Senator PEARCE - But I take it that the money will be paid into the Consolidated Revenue.

Senator Millen - The money is for a special purpose.

Senator PEARCE - But it does not follow that it is for old-age pensions.

Senator Millen - The Bill speaks of special purposes.

Senator PEARCE - I am against that provision, and would have it struck out. For instance, the Government have foreshadowed additional expenditure on defence, but is it suggested that there shall be a special tax levied for the purpose of raising the money?

Senator Drake - Certainly, under this Bill - torpedo destroyers.

Senator PEARCE - I think not. There is nothing in the Bill to indicate that the revenue raised is for the purpose of oldage pensions. Every purpose is a special purpose - every new expenditure is a special purpose - and, therefore, the phrase means nothing in this connexion. The Royal' Commission 011 old-age pensions, of which I was a member, did not inquire into the advisability of paying such pensions, but took it for granted that the people of the Commonwealth were in favour of the principle. The inquiry was limited to the most economical methods of administration ; and I claim that as one of the results of the work of the Royal Commission, it has been found possible to effect a saving of some £8,000 per annum in the Pensions Department of New South Wales. The evidence- given as to the administration in New South Wales and Victoria, showed that in the former State there was a most wasteful method ; and the saving to which I have indicated must be laid to the credit of the Commission. Those engaged in the inquiry were face to face with the difficulty of financing the scheme, and if- honorable senators will turn to page i 1 of the report of the Royal Commission, paragraph 16, they will find this recommendation -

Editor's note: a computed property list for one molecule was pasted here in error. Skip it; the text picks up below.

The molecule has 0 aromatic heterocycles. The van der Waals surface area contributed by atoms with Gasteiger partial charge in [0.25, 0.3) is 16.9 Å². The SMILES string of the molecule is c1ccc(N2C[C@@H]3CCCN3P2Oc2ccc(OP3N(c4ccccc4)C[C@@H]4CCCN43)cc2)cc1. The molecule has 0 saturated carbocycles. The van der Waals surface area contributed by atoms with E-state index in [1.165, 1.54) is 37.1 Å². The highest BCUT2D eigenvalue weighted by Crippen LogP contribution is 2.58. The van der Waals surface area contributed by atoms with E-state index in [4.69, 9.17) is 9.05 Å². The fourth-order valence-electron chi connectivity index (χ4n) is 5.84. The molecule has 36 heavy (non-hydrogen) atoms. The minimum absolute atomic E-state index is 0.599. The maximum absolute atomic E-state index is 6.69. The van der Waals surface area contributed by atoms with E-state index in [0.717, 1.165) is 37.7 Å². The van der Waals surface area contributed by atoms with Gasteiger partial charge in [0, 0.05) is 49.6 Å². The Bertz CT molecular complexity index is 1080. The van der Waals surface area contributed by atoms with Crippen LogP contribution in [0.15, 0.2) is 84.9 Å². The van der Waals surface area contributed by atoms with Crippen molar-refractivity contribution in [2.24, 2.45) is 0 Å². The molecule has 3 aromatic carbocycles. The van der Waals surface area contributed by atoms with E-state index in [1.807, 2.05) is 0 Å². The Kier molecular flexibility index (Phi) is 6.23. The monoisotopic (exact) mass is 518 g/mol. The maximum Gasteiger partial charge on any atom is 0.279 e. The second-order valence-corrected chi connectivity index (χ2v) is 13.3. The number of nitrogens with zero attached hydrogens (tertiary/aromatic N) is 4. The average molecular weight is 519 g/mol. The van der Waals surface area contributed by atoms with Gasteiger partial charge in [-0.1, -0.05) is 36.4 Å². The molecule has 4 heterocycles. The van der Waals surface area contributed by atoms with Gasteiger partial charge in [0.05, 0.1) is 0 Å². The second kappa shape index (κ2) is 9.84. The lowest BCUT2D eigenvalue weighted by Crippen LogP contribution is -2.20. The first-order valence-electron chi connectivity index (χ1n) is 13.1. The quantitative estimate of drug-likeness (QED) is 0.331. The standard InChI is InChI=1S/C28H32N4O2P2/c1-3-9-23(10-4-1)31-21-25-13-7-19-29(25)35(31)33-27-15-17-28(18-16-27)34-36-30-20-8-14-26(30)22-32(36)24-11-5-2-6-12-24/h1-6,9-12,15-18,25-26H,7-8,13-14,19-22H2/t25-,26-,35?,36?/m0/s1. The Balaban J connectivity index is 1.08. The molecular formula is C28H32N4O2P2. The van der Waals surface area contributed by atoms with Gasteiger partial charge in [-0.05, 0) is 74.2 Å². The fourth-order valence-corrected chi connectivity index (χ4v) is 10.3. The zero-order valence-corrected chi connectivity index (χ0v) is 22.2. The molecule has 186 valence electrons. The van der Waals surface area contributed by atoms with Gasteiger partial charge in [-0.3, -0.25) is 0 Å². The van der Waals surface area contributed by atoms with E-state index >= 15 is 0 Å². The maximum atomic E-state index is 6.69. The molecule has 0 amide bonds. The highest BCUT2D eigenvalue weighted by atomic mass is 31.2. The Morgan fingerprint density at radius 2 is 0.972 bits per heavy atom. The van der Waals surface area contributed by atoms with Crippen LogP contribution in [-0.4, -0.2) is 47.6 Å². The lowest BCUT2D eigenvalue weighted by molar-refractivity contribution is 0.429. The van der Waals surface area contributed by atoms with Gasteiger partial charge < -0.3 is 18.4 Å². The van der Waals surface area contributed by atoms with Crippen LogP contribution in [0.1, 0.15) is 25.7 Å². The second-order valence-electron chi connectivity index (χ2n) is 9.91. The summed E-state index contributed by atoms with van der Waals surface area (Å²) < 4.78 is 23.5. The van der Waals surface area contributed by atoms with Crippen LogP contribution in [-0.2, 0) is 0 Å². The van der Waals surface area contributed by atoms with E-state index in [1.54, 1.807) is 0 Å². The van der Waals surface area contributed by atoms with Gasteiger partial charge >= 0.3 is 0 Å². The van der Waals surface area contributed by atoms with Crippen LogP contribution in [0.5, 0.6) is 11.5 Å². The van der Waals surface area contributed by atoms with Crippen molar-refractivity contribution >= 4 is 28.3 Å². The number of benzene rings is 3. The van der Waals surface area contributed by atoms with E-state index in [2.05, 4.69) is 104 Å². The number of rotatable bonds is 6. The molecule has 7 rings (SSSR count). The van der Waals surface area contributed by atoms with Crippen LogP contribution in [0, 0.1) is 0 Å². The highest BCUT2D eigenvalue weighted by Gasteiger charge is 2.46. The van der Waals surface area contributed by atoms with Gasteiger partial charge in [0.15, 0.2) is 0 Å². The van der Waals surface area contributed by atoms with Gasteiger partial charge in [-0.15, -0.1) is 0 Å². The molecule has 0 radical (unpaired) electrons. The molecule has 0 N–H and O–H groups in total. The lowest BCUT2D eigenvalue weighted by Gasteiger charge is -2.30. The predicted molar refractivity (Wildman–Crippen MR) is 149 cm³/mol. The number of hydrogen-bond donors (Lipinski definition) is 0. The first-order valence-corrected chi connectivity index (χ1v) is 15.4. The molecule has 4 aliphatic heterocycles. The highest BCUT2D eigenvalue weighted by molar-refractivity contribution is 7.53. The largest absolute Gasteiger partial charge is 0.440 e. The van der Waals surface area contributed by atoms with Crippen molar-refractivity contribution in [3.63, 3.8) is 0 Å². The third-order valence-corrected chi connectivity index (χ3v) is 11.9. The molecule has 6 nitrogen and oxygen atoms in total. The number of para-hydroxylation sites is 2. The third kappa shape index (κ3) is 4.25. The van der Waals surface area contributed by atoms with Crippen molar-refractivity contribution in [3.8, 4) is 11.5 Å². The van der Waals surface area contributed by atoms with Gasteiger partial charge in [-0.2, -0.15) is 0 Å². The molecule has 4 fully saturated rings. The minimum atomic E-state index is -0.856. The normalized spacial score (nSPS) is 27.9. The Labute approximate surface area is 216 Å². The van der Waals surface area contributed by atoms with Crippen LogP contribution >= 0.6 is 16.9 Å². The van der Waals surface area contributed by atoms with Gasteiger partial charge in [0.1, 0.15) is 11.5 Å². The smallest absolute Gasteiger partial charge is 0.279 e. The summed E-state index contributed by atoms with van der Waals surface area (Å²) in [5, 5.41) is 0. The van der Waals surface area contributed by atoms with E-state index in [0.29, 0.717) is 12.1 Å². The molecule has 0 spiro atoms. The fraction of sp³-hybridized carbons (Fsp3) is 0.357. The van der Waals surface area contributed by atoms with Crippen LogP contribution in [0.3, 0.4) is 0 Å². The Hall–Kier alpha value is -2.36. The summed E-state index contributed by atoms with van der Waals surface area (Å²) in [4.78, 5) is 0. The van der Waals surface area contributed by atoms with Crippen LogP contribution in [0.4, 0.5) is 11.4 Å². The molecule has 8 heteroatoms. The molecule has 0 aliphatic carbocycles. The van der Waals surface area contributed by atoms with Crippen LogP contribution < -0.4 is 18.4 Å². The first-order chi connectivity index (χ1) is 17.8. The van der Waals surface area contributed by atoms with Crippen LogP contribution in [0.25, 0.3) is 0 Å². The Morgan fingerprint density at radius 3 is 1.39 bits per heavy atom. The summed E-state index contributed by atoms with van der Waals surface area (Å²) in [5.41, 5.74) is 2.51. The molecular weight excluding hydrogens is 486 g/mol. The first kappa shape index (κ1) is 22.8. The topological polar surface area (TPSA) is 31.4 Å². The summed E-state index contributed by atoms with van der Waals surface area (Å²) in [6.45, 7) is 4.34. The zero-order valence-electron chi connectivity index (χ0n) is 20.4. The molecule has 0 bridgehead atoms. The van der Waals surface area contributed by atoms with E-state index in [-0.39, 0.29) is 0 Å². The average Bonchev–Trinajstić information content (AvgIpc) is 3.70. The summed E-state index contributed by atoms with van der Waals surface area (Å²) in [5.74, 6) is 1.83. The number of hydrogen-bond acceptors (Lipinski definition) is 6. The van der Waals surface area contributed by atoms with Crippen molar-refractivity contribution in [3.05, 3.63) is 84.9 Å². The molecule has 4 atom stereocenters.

As "the best means to be adopted for establishing Old-age Pensions for the Commonwealth," your Commissioners recommend that the pensions be paid out of the Consolidated Revenue. Various suggestions have been made by the different witnesses who have given evidence as to the sources from which additional revenue may be derived. These suggestions include a wages stamp tax, duties on tea and kerosene, an absentee tax, a tax on unimproved land values, a Government monopoly of the tobacco industry, additional duties on intoxicants and matches, and a tax on amusements.

Your Commissioners recommend that during the operation of section 87 of the Constitution, which provides for the return by the Commonwealth to the States of at least three-fourths of the nett revenue from Customs and Excise duties, an arrangement should be made by the Commonwealth with the several States by which sufficient money should be handed over to the Commonwealth for the purpose of making good any deficiency in the Consolidated Revenue caused by the establishment of an old-age pension system.